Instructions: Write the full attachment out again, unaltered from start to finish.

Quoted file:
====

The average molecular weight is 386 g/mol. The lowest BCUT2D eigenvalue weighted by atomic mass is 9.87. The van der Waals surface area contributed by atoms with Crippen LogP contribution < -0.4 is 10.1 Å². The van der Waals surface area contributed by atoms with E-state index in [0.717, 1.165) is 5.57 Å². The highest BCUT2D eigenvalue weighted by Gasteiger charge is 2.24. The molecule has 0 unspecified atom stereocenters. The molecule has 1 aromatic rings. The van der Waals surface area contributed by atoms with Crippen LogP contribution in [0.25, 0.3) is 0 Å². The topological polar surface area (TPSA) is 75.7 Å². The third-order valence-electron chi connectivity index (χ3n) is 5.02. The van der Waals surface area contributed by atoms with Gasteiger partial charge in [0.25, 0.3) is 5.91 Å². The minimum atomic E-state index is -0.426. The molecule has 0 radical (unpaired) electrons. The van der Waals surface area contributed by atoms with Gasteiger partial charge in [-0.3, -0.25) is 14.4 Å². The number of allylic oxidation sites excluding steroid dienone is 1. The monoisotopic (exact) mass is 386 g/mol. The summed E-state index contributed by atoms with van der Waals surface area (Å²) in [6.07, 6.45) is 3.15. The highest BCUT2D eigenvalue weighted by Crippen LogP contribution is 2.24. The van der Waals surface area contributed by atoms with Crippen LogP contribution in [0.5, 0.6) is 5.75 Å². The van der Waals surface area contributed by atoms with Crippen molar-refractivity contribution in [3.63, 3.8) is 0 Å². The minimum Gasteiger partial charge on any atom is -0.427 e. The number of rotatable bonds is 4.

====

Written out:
The average molecular weight is 386 g/mol. The lowest BCUT2D eigenvalue weighted by atomic mass is 9.87. The van der Waals surface area contributed by atoms with Crippen LogP contribution < -0.4 is 10.1 Å². The van der Waals surface area contributed by atoms with E-state index in [0.717, 1.165) is 5.57 Å². The highest BCUT2D eigenvalue weighted by Gasteiger charge is 2.24. The molecule has 0 unspecified atom stereocenters. The molecule has 1 aromatic rings. The van der Waals surface area contributed by atoms with Crippen LogP contribution in [0.25, 0.3) is 0 Å². The topological polar surface area (TPSA) is 75.7 Å². The third-order valence-electron chi connectivity index (χ3n) is 5.02. The van der Waals surface area contributed by atoms with Gasteiger partial charge in [0.25, 0.3) is 5.91 Å². The minimum atomic E-state index is -0.426. The molecule has 0 radical (unpaired) electrons. The van der Waals surface area contributed by atoms with Gasteiger partial charge in [-0.3, -0.25) is 14.4 Å². The number of allylic oxidation sites excluding steroid dienone is 1. The monoisotopic (exact) mass is 386 g/mol. The summed E-state index contributed by atoms with van der Waals surface area (Å²) in [6.07, 6.45) is 3.15. The highest BCUT2D eigenvalue weighted by Crippen LogP contribution is 2.24. The van der Waals surface area contributed by atoms with Crippen LogP contribution in [0.5, 0.6) is 5.75 Å². The van der Waals surface area contributed by atoms with Crippen molar-refractivity contribution in [3.63, 3.8) is 0 Å². The minimum Gasteiger partial charge on any atom is -0.427 e. The number of rotatable bonds is 4.